For the last week and a half, the world has been under attack by hackers. This statement is not new because the same statement was true a month ago, a year ago, a decade ago, and even two decades ago. The Internet transitioned from a government controlled communications system to a publicly accessible tool in the early nineties.
Criminals began exploiting the internet soon after it became available. Today, the Internet is far more sophisticated than it was thirty years ago and so are the hackers. What makes the cyber attacks of the last few weeks unique is the way the hackers gained access and compromised systems. The process employed by the hackers overall is not new; phishing has been around for many years. Phishing is the process of sending fraudulent messages that appear to be from legitimate users; the message usually contains a link and when the victim clicks that link, several things can happen. One is that software like spyware, ransomware, or other malware is installed on the system and restricts access or transfers data to an unauthorized source. Another thing that can happen is that the victim is asked to provide payment information and that payment information is then used fraudulently. With the WannaCry ransomware, the tools that the hackers used with the phishing emails are what make this attack unique. In the immortal words of Yogi Berra, “It ain’t over ‘til it’s over.”
WannaCry exploited older systems with known system vulnerabilities; it also exploited smaller systems rather than large server installations. Additionally, the hackers requested a relatively small sum to release the encrypted files back to the victim. Finally, the tools used by the hackers that enabled them to exploit these systems were known by and released in the NSA toolset. Each of these factors has some interesting ramifications discussed below and we end with four simple tips on protecting your system: Upgrade, Update, Protect, and Patch.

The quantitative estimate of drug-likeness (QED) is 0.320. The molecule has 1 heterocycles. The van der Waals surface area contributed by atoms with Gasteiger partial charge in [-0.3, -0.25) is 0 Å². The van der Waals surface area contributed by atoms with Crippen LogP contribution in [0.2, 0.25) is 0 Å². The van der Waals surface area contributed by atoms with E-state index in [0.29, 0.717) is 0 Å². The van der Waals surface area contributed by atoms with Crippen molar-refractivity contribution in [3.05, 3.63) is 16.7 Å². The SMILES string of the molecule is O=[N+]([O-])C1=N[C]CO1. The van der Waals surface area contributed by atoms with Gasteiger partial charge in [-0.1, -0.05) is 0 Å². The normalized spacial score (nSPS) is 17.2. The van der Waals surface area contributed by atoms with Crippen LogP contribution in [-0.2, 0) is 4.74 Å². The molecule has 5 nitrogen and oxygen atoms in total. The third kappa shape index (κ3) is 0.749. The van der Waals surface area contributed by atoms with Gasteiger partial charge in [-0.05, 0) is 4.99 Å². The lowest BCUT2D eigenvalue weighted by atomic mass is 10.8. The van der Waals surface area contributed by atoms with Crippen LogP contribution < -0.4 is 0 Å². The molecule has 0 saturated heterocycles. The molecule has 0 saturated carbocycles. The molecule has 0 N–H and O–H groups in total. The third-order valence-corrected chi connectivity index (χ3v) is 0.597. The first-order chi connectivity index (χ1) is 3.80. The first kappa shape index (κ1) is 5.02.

One of the things that I found most interesting about the WannaCry attack was that it was almost exclusively focused on older versions of Windows. Kaspersky Labs, one of the world leaders in malware analysis, has released some interesting statistics. According to Kaspersky, the vast majority of systems affected by WannaCry were machines running Windows 7, over 98% of the affected population. Machines running Windows XP followed as the second most affected system. Windows Server 2003 and Windows Server 2008 systems were also impacted but the group comprised less than 1% of the affected systems.
(Image credits: Costin Raiu / Kaspersky Labs)
Of note, Windows 10 users left unaffected.
In this latest attack, the amount of money requested by the hackers seemed small; one may speculate that the hackers were banking on a high volume of small ransom payments. While others theorize that the attackers used WannaCry as a trial run for a bigger attack later. This article outlines while the latter category may be more likely.
New information regarding WannaCry indicates a second potential hack is on the way. The hacking tools that were used to make WannaCry so effective were pulled from the recent leak of the NSA’s hacking toolset. Essentially, the hackers obtained the system exploits and successfully weaponized the software. The software took the form of a self-replicating worm that jumped from host to host.
The anticipated attack would work in essentially the same way; however, it would use seven of the leaked NSA hacking tools. As an example, the worm, EternalRocks, has been discovered and analyzed to conclude that, in its current state, it does not contain a payload. This means that as of the analysis, the worm did not also contain a ransomware attack as well.
Unfortunately, a report from The Latest Hacking News website states that EternalRocks worm is sneakier than WannaCry. It uses the exact same file names as WannaCry, which would cause security professionals to misidentify the threat as WannaCry and respond as though a system had been compromised by WannaCry. EternalRocks could be weaponized with a payload in minutes.
How do you protect from attacks like these? The steps are fairly simple: Upgrade, Update, Protect and Patch. Upgrading to a new operating system that is different from the one you know may seem difficult, but maintain an up-to-date system is the best protection against hacking that exploits known system vulnerabilities. These are simple steps but can not only prevent a large system failure, they can prevent your computer from becoming Patient 0 and infecting the rest of your network.